During the time I was not blogging, I spent many hours going through old printed material on Archive.org. I came across this transcript in an old radio magazine, Radio Digest, from the year 1930, titled Lindbergh’s Message. It appears that Charles Lindbergh, the famous aviator (and ‘America First’ proponent) delivered this address somewhere, or was it written for the magazine in which it appeared? In any case, I found this piece very pertinent to our present-day crisis, in which the West is inundated with immigrants and ‘refugees’, mostly thanks to cheap, easy air travel. Lindbergh foresees this in 1930, and yet seems very sanguine about the consequences. From the piece:
“As methods of transportation improved, it was found impossible for the individual or the community to remain completely independent of other individuals and communities. Contact with foreign countries brought about an intellectual development together with the commercial. Men became no longer content with the bare necessities of existence of a more modern world. The intercourse which sprang up as a result was responsible for the banding together of larger and larger communities under one central government and eventually brought about the comparatively high standard of living.
Every great advance in transportation has forecast a greater unity in world government. Directly or indirectly, whether by peaceful negotiation of by warfare, the demands of commerce have made it both impossible and undesirable for an entirely independent community to exist permanently.
[…]Transoceanic traffic with its worldwide commerce brought about the necessity of international regulation and agreement. In every instance the advantages of cooperation and exchange broke down the barriers of sectionalism.”
Lindbergh seemed to see this as an unqualified good, this breaking down of barriers and the erasure of distances.
“When measured in hours of flying time the great distances of the old world no longer exist. Nations and races are not separated by the traditional obstacles of earthbound travel.”
I’m by no means the only one to note that our present situation, facing an ongoing invasion from the Third World, would not be happening had it not been for the advent of cheap and easy air travel — along with the ‘advertising’ by the global media of the material attractions of the West, luring the ‘have-nots’ plus the ‘have-somes-who-want-more’ to enter our countries bent on conquest, slow or otherwise.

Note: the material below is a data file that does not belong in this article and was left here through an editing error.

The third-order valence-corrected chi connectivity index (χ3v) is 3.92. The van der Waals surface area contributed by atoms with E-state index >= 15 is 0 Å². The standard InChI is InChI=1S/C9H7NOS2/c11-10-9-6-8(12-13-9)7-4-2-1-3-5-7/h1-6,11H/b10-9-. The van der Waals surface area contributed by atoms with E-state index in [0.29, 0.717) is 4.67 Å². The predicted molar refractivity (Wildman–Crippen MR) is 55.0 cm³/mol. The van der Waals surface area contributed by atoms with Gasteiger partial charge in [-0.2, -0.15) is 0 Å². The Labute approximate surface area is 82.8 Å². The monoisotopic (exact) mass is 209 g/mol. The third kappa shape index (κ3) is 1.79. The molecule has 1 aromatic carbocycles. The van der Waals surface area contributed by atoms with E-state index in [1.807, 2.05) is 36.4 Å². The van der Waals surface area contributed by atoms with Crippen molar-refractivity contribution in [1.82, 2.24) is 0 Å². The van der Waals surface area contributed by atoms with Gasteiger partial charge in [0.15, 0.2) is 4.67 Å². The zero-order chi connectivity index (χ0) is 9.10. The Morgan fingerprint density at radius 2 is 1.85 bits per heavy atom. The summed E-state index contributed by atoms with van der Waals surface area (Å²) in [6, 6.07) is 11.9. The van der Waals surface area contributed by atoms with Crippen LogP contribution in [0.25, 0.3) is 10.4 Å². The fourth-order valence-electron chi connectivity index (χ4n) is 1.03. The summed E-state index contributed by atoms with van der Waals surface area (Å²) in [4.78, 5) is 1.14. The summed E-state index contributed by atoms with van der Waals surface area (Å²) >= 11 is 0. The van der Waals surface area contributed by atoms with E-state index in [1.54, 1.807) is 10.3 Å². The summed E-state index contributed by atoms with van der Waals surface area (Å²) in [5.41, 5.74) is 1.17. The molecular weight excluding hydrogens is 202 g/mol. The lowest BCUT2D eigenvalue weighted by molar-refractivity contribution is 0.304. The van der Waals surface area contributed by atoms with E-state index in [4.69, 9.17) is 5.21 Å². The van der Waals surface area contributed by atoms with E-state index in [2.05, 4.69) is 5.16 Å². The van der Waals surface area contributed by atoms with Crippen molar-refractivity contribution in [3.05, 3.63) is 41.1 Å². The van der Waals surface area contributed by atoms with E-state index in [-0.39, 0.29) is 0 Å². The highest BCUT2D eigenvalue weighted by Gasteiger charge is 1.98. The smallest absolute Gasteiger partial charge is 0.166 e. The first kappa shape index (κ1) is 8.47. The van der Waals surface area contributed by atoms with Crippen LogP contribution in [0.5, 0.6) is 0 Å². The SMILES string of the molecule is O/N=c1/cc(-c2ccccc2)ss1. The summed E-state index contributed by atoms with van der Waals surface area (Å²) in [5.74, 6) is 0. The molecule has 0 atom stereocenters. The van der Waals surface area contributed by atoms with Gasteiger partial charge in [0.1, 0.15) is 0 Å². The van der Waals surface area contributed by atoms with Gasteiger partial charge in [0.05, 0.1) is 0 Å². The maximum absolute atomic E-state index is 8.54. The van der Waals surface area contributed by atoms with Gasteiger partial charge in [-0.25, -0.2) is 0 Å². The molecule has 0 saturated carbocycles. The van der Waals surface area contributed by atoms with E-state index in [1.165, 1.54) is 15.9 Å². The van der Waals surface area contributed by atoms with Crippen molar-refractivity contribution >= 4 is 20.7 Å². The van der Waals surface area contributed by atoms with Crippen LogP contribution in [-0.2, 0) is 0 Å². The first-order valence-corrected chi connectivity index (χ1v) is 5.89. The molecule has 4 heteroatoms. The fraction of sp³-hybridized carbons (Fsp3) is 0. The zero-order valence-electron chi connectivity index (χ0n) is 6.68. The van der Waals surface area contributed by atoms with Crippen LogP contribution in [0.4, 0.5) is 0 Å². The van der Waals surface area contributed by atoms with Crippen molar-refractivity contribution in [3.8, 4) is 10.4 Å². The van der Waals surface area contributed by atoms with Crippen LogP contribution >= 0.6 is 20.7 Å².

The quoted message from Lindbergh is causing me to re-assess what I thought of his aviation pioneering; I was brought up to see ‘Lucky Lindy’ as simply a rugged individualist, the ‘Lone Eagle’, as he was called, the adventuring spirit in the tradition of our Western European ancestors, driven only by the desire to explore and surmount barriers. Yet in this piece he sounds just like so many of the peace-at-all-costs globalists who were especially vocal in the years between the two world wars. The world was understandably sickened by the ugliness and the destruction of World War I, so that they were determined that the world must be unified, and that an official universal brotherhood of man, institutionalized in something like a League of Nations must be put in place to prevent another war, in fact, to make all future war impossible. So they naively thought.
Was Lindy just another globalist utopian ideologue, and was he conscious that when he made his transatlantic solo flight that he was taking a big step towards unifying the world, and breaking down the barriers, the ‘bounds of nations’ as instituted by God?
I wonder. Nevertheless he did seem to foresee what would happen once worldwide air travel was a reality. Maybe he thought it would be worth it, regardless. Too bad he could not seem to foresee the dire downside to it all.
[To see an enlarged image of the complete text, click on the image below.]